By Taylor Nadauld
University of Idaho student Jessy Forsmo-Shadid and a small group of activists stood in Friendship Square Sept. 29.
“Are you guys scared?” Forsom-Shadid asked the five women surrounding her as they waited in anticipation to start protesting.
Nearly every woman was holding white flyers and wearing plaid or flannel, a nod to the words of the man they were protesting against.
“I’m not scared,” group member Sarah Sant said.
With that, the group of mostly UI students broke their circle to speak to bystanders about a figure they say many people don’t care enough about — local religious leader Douglas Wilson.
Wilson, senior minister of Christ Church in Moscow, has been a controversial figure in the community for years.
Issues surrounding Wilson began a decade ago after a member of his congregation, Steven Sitler, became one of Moscow’s 38 sex offenders.
Wilson said he had a significant hand in Sitler’s arrest after Sitler confessed the crime to him.
“When Steven Sitler was caught, I was one of the main factors why he was turned in,” Wilson said.
Sitler was sentenced to life in prison in 2006 for lewd conduct with a minor under 16, according to court documents. He was released on probation after less than a year in custody at the Latah County Jail.
Wilson received backlash after officiating the marriage of Sitler to a woman after he had been sentenced for the sexual offense.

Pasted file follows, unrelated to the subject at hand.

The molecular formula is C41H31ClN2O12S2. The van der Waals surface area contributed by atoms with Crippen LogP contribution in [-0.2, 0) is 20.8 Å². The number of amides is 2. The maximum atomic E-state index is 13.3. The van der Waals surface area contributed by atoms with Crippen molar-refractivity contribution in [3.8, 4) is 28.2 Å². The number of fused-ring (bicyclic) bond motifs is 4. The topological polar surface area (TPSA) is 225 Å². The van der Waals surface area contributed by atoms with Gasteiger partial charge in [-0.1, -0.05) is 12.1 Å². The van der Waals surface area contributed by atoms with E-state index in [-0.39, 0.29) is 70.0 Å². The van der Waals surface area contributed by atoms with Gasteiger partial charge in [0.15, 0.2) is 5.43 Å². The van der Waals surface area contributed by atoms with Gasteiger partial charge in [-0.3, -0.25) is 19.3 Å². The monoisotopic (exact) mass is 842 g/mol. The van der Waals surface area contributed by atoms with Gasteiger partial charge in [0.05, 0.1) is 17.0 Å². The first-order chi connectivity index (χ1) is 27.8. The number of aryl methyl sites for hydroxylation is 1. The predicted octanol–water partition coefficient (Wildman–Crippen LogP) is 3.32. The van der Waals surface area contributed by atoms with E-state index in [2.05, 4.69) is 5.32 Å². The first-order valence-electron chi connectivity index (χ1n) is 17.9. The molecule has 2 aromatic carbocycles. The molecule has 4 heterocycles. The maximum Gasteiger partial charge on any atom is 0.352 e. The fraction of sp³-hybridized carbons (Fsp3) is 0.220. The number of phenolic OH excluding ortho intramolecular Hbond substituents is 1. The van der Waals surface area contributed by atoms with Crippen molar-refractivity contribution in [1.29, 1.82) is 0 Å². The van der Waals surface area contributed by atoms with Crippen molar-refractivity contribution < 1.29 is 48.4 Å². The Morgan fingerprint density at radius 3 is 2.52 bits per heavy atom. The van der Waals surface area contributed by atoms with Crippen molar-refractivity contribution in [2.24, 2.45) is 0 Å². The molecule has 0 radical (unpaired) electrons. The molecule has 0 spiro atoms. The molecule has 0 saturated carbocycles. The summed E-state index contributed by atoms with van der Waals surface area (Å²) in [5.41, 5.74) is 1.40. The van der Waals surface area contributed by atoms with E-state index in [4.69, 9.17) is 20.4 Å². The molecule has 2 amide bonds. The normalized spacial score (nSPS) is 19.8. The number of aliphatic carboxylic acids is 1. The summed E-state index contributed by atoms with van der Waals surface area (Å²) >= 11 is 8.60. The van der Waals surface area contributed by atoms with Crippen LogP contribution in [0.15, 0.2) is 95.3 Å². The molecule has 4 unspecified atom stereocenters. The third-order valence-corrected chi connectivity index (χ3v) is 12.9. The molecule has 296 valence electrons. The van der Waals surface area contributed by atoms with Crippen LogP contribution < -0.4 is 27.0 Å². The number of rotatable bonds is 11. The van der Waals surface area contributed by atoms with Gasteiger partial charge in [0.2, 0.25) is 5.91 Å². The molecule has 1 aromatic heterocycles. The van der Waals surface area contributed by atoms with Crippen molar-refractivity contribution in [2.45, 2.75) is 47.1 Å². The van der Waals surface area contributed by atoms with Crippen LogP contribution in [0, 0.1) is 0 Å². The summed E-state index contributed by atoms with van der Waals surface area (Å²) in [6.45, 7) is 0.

Wilson said it was not just him that supported the marriage.
“Judge Stegner and those treatment officials and I all agreed that Steven getting married to an age-appropriate women who had all the facts and who was willing to marry him was the best thing for him and for society,” Wilson said.
Wilson said if the state of Idaho had prohibited Sitler’s marriage he would not have officiated the marriage.
Court documents show senior treatment providers from Valley Treatment Services approved Sitler to continue to parent his child, writing that Sitler “has steadily worked in the VTS Sex Offender program for almost 10 years.”
Last month, a judge ordered Sitler must have an approved chaperone present at all times he is around his infant child.
Sitler attended Christ Church at the time of the crime.
The protestors distributed flyers entitled, “Known Facts About Doug Wilson.”
According to the flyers, Wilson officiated and supported the marriage of Sitler, is anti-LGBTQA and is a “paleo-confederate.”
Wilson agreed that he officiated and supported the marriage of Sitler, is anti-LGBTQA and calls himself a “paleo-confederate.”
The rest of the flyer, he said, is libelous.
Sant said she and the rest of the protesters held their first meeting Sept. 28. It was then they decided to gather downtown and hand out flyers.
Forsmo-Shadid said she first heard about the issue from a different group of activists. She considers her group to be a branch off of those activists, but said many people have tried and failed to organize against Wilson.
“Things get dropped here really easily,” Forsmo-Shadid said.
The women have plans to meet again at a later time.
The group decided to address being more sensitive to certain topics at their next meeting, and to invite new members.
“I think this is a very good start,” said Cynthia Ballesteros, a group member.
When asked what he believes his friends might write in an alternative flyer about him, Wilson listed a few things.
“I would want them to say that Doug is a Christian pastor who believes in cultural engagement, he is an educational reformer, he preaches the gospel to messed up people,” Wilson said.
Editor’s note: Jessy Forsmo-Shadid is a former Argonaut employee.
Taylor Nadauld can be reached at arg-news at uidaho.edu